Why are these kids always so tired?
Everyday, my students walk into class looking exhausted. When I ask them how they're doing, invariably the response I get is, "I'm so tired." And increasingly, kids tell me that they feel anxious, overwhelmed, and stressed.
Parents and teachers tend to assume that the culprit is too much schoolwork. If we assign less homework, the kids will be fine. If we have fewer assessments, the stress will dissipate.
But I don't think that schoolwork is the primary culprit.
The primary culprit for rising levels of exhaustion, anxiety, and stress is overstimulation, something I've written about here. Students today have too much going on in their lives -- and between the floods of emails, digital notifications, pings on their phones, visual images, tweets, back-to-back enrichment activities, social engagements, assignments, deadlines, commitments, sugar binges, sports tournaments, and snapchat -- they're just so overstimulated that their bodies and minds can't actually handle it. (The same is true for many working adults as well, I think. We're just way too overstimulated.)
Call me old-fashioned, but I don't think that speed is always a good thing. And I'm not sure that "efficiency" and "productivity" (all words that describe machines and the mechanization of society) are the goals that we should be working towards. The fact is, we're not machines, and our job is not to "process" vast quantities of information and "perform" one task after another. If you ask me, human=machine is a destructive metaphor.
We're people. We're human. We're reflective, contemplative, emotional, irrational, and complex. And that's what makes us so interesting and creative.
And the reality is that our bodies and minds haven't yet caught up with the frenzied pace of an overstimulated digital and global world. And while we may think that "working like a machine" is a good thing in this age of machine-like multitasking, efficiency, and speed, the fact of the matter is that we're destroying ourselves by trying to be more machine-like, more overstimulated, more busy than we can actually handle.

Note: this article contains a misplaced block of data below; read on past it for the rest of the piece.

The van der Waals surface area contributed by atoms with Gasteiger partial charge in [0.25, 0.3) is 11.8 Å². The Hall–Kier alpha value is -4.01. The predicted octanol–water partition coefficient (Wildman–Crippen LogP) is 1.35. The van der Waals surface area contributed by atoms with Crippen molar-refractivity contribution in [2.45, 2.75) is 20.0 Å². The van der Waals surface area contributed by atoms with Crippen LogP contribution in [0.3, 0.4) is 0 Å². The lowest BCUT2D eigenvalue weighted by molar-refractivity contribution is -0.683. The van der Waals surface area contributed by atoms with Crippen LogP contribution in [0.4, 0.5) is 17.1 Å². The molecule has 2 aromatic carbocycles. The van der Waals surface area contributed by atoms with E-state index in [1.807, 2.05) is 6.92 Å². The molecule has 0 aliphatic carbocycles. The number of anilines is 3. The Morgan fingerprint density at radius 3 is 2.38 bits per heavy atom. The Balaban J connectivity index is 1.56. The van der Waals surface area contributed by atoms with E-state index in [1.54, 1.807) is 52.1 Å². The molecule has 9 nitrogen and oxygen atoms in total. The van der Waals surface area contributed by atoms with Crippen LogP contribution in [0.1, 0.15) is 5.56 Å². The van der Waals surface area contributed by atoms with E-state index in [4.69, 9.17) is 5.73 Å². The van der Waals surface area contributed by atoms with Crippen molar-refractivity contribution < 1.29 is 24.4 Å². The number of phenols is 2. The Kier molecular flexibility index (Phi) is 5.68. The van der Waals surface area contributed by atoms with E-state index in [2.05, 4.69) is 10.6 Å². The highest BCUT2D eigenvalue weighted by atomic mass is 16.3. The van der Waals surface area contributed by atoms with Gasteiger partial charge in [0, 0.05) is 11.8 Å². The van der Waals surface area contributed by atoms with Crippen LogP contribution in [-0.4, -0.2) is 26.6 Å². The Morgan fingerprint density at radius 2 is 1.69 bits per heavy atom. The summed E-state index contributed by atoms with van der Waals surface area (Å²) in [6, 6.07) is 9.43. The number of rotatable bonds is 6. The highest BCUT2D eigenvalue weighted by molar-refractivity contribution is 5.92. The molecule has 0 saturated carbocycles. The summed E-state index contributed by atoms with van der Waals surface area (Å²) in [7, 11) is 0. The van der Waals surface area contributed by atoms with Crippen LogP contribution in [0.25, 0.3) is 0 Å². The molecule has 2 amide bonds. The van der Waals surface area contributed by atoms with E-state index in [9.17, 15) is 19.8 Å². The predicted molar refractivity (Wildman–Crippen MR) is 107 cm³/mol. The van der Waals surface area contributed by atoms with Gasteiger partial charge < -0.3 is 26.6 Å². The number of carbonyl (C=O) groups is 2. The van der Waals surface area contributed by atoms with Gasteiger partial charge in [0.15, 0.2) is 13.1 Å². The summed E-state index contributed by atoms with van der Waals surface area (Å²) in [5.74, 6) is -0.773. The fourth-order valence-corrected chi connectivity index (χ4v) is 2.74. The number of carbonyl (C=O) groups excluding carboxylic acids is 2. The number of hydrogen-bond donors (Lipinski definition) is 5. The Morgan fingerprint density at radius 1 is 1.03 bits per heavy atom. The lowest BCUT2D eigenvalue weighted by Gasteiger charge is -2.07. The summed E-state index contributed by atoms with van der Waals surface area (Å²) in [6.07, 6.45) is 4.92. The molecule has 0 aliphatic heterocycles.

So my goal for my own children is to lower the levels of stimulation that they encounter at home.
- They don't need sugary snacks and lots of treats; they need vegetables.
- They don't need social media; they need cuddles and real life, face-to-face conversations with their parents and grandparents.
- They don't need a flood of bite-sized superficial bits of information, they need old-fashioned books, the longer the better.
- They don't need back-to-back enrichment activities, they need time at home to read, daydream, play, and rest.
- They don't need so much breadth -- so much exposure to so many, many different things all at once; they need depth in their lives. Let's do less, much less, but let's do it better.
- They don't need to "work like machines" and "multi-task" and "be efficient." They need to work like humans -- slowly, reflectively, contemplatively, creatively. You know what? They need some time to daydream, imagine, and think. They need to slow down.
And here's the catch. If they have a little more time to get their homework done, slow and sustained academic work may actually help them feel more centred, more focused, and more calm. Like I said, I don't think that it's academic work that's the problem. It's all the other stuff .... the hyper-stimulated world that our kids live in.